Sold Without Reserve | WORKSHOP OF THE ZAVATTARI FAMILY | SAINT JOHN THE EVANGELIST; SAINT ANDREW
Sold Without Reserve | WORKSHOP OF THE ZAVATTARI FAMILY | SAINT JOHN THE EVANGELIST; SAINT ANDREW
Sold Without Reserve | WORKSHOP OF THE ZAVATTARI FAMILY | SAINT JOHN THE EVANGELIST; SAINT ANDREW
6

Sold Without Reserve | WORKSHOP OF THE ZAVATTARI FAMILY | SAINT JOHN THE EVANGELIST; SAINT ANDREW

Estimate: 30,000 - 50,000 USD

Sold Without Reserve | WORKSHOP OF THE ZAVATTARI FAMILY | SAINT JOHN THE EVANGELIST; SAINT ANDREW

Estimate: 30,000 - 50,000 USD

Lot Sold:23,750USD

Lot Details

Description

Property from a Distinguished Private Collection, Sold Without Reserve

WORKSHOP OF THE ZAVATTARI FAMILY

(Active in Lombardy, mid 15th century)

SAINT JOHN THE EVANGELIST; 

SAINT ANDREW


a pair, both tempera on panel, gold ground, with an arched top

each: 8⅞ by 7¾ in.; 22.5 by 19.8 cm.

(2)

Condition Report

The following condition report has been provided by Karen Thomas of Thomas Art Conservation LLC., 336 West 37th Street, Suite 830, New York, NY 10018, 212-564-4024, info@thomasartconservation.com, an independent restorer who is not an employee of Sotheby's.


These two small depictions of saints, at some point removed from a larger group set within a predella, are in sound condition overall. Skilled retouching in both panels, much of which is beneath a strongly fluorescing natural resin varnish, addresses losses and wear and reinforces select details to enhance legibility. The green garment worn by St. John may have suffered from typical age-related degradation of the green glazes, which has led to reinforcement in the shadows. Losses along his shoulder on the left and small losses around his hand holding the prayer book have been restored, while some facial features

and curls in the hair have been strengthened. In the figure of Saint Andrew, portions of the body and an area of the forehead display painted-in craquelure that may relate to moderately large losses of paint.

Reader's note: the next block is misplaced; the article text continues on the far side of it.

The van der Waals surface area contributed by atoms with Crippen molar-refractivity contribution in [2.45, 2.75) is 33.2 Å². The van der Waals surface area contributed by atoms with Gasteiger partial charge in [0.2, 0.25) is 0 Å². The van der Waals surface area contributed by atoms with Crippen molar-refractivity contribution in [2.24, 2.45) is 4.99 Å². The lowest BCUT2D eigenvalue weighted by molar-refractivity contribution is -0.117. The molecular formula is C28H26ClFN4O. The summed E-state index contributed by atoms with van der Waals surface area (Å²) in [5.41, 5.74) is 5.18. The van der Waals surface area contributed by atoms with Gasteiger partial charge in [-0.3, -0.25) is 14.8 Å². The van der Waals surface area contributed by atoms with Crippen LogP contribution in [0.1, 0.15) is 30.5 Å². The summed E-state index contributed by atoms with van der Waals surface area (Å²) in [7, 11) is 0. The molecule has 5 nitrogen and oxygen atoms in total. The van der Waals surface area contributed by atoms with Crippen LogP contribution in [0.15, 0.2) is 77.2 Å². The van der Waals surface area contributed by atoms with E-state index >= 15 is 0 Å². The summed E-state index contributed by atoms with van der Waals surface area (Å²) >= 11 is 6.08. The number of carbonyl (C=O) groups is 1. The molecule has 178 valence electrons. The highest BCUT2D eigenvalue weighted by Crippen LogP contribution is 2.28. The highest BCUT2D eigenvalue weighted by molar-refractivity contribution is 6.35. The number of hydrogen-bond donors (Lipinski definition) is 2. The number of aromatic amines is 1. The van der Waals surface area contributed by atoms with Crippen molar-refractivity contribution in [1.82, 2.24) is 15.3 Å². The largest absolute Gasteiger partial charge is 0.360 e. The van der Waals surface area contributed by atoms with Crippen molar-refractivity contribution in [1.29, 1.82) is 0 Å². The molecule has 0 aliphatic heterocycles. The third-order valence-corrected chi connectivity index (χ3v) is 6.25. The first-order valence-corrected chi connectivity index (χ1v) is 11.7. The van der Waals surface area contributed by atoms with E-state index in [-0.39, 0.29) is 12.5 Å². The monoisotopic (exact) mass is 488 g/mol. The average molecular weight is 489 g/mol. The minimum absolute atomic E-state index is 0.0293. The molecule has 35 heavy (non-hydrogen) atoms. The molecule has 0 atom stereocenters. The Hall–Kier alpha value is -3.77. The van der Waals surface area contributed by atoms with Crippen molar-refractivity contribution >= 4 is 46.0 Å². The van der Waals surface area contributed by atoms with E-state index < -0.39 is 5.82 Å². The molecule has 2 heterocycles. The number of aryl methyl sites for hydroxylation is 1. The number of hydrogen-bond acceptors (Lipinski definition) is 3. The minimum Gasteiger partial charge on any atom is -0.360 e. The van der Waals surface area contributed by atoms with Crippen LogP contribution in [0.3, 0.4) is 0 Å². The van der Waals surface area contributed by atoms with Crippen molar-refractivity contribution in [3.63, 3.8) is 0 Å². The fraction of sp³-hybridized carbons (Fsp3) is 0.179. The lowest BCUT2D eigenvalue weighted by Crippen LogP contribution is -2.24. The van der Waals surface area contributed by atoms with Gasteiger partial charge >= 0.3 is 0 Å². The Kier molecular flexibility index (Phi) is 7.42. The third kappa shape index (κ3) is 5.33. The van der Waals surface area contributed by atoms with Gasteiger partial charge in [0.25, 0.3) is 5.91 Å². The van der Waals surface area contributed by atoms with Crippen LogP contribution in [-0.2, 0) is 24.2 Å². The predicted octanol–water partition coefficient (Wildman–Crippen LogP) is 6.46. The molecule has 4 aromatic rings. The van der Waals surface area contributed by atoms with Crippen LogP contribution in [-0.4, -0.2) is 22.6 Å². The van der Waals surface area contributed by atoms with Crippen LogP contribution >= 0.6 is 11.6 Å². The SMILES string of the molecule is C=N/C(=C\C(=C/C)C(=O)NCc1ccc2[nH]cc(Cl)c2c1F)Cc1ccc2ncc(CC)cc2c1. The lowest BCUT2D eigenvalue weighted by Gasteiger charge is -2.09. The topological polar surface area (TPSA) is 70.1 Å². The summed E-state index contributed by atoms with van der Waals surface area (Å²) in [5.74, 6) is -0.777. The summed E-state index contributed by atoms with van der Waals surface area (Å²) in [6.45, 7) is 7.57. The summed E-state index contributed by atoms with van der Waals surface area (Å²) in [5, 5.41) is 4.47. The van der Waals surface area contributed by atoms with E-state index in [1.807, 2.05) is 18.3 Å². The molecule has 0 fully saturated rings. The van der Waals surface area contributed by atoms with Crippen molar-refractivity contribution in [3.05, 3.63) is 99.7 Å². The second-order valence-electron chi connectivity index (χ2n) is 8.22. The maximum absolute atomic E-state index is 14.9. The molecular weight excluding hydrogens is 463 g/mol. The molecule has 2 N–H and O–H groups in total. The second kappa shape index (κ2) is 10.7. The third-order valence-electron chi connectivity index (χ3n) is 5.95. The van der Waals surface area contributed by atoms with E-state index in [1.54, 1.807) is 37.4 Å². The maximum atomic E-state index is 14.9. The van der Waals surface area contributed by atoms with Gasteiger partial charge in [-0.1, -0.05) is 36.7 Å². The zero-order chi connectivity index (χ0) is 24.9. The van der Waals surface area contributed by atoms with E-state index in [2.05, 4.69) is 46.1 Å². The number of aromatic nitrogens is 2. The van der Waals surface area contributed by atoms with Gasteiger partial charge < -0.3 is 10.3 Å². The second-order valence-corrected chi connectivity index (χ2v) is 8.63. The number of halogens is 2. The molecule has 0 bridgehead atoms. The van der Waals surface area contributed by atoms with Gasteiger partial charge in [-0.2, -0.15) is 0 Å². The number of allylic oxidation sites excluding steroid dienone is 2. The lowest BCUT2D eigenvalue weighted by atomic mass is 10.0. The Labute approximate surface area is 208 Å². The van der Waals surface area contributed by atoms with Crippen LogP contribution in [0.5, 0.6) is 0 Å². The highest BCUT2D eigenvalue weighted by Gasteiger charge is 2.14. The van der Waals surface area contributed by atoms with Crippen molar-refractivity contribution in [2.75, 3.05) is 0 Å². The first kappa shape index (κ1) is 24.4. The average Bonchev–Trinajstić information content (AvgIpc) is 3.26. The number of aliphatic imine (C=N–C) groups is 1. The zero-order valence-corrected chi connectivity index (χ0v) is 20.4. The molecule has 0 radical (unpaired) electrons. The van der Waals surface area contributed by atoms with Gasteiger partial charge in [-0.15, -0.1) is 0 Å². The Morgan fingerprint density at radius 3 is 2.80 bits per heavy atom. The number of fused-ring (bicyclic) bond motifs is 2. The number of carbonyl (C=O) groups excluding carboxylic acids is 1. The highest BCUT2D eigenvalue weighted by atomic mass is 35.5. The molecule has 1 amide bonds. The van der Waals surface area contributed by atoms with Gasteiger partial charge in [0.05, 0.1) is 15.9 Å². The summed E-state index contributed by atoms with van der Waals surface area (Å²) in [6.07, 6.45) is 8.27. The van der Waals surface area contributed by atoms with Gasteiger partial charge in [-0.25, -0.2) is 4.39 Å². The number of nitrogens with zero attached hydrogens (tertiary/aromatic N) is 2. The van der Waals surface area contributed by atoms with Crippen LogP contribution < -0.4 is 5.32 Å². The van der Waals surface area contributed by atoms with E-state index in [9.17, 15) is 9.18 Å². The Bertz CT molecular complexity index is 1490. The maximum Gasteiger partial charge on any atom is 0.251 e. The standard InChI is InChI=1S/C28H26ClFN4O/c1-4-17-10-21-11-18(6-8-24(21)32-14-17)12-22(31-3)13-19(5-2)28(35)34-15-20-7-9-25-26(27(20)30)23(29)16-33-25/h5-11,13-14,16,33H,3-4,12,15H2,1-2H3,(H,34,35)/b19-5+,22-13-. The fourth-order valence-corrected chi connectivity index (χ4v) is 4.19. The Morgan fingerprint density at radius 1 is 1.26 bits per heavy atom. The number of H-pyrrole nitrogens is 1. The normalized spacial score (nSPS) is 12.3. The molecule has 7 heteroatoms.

While some contours have been reinforced, the mordant-gilt edging on St. Andrew's garments seems well preserved. In both panels, the punchwork in the halos disappears beneath the arch of the attached framing; gilding on the framing elements appears comparatively free of wear. Abrasion in the gold leaf of the backgrounds has been reintegrated with toning to match the warm red bole beneath the gilding. Each wood support has been thinned and attached to a piece of plywood. Both panels are planar, and are coated with a clear and evenly glossy varnish.


"This lot is offered for sale subject to Sotheby's Conditions of Business, which are available on request and printed in Sotheby's sale catalogues. The independent reports contained in this document are provided for prospective bidders' information only and without warranty by Sotheby's or the Seller."



Cataloguing

Catalogue Note

These two small panels of Saint John the Evangelist and Saint Andrew once formed part of a long predella, first reconstructed in 1988 by Miklós Boskovits, with Christ Blessing at the center and half-length depictions of twelve apostles on either side [1]. The gentle eyes and the small, delicate hands of the two figures here are stylistically consistent with the Lombard style of the Zavattari workshop, active in the second and third quarters of the fifteenth century.  In addition to the present two saints, seven other panels have been identified: the Christ Blessing, formerly in the Guy Grieten collection, Brussels; St. Peter and Two Apostles, in the Staatsgalerie, Stuttgaart (inv. no. 3116); Saint James Major, Saint Bartholomew and another Saint, in a private collection, Milan. Boskovits proposed that the predella may have belonged to the same dismantled polyptych as four lateral saints from the workshop: the Saint John the Baptist and Saint Michael, in the Museo di Castelvecchio, Verona (inv. nos. 735 and 736); the Saint George, formerly in the Willczek collection, Kreuzenstein, Vienna; and the Saint Catherine, in a private collection. He also identified a Christ as the Man of Sorrows, in the Walraff-Richartz Museum, Cologne (inv. no. 748) as likely having surmounted the central panel.



1. For the dismembered polyptych see M. Boskovits, in Arte in Lombardia tra Gotico e Rinascimento, exhibition catalogue, Milan 1988, pp. 170-172. The present panels seem to be unknown at the time of this 1988 publication.

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